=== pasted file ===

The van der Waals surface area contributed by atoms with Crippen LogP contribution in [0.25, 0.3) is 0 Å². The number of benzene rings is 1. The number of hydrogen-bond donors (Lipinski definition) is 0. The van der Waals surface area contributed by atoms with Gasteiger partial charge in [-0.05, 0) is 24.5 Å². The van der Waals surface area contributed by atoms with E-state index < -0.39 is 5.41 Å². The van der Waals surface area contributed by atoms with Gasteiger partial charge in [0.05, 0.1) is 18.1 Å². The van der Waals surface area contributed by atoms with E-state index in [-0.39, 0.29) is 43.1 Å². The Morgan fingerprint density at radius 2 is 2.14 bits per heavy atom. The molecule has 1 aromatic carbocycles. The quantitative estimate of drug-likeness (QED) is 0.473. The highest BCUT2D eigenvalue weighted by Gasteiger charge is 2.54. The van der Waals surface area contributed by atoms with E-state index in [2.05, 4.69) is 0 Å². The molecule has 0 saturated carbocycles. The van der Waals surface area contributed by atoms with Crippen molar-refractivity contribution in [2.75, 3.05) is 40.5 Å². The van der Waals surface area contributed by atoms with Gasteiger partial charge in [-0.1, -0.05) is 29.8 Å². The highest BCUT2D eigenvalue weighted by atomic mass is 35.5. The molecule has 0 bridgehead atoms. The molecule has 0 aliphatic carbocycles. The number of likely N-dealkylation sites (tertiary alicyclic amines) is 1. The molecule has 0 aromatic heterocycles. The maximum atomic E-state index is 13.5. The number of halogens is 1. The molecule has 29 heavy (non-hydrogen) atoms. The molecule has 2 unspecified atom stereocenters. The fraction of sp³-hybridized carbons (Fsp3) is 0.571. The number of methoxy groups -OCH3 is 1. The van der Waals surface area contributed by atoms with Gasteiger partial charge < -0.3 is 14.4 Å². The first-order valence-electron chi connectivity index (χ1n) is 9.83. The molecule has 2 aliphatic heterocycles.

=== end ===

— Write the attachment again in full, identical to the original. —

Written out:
The van der Waals surface area contributed by atoms with Crippen LogP contribution in [0.25, 0.3) is 0 Å². The number of benzene rings is 1. The number of hydrogen-bond donors (Lipinski definition) is 0. The van der Waals surface area contributed by atoms with Gasteiger partial charge in [-0.05, 0) is 24.5 Å². The van der Waals surface area contributed by atoms with E-state index < -0.39 is 5.41 Å². The van der Waals surface area contributed by atoms with Gasteiger partial charge in [0.05, 0.1) is 18.1 Å². The van der Waals surface area contributed by atoms with E-state index in [-0.39, 0.29) is 43.1 Å². The Morgan fingerprint density at radius 2 is 2.14 bits per heavy atom. The molecule has 1 aromatic carbocycles. The quantitative estimate of drug-likeness (QED) is 0.473. The highest BCUT2D eigenvalue weighted by Gasteiger charge is 2.54. The van der Waals surface area contributed by atoms with E-state index in [2.05, 4.69) is 0 Å². The molecule has 0 saturated carbocycles. The van der Waals surface area contributed by atoms with Crippen molar-refractivity contribution in [2.75, 3.05) is 40.5 Å². The van der Waals surface area contributed by atoms with Gasteiger partial charge in [-0.1, -0.05) is 29.8 Å². The highest BCUT2D eigenvalue weighted by atomic mass is 35.5. The molecule has 0 bridgehead atoms. The molecule has 0 aliphatic carbocycles. The number of likely N-dealkylation sites (tertiary alicyclic amines) is 1. The molecule has 0 aromatic heterocycles. The maximum atomic E-state index is 13.5. The number of halogens is 1. The molecule has 29 heavy (non-hydrogen) atoms. The molecule has 2 unspecified atom stereocenters. The fraction of sp³-hybridized carbons (Fsp3) is 0.571. The number of methoxy groups -OCH3 is 1. The van der Waals surface area contributed by atoms with Gasteiger partial charge < -0.3 is 14.4 Å². The first-order valence-electron chi connectivity index (χ1n) is 9.83. The molecule has 2 aliphatic heterocycles.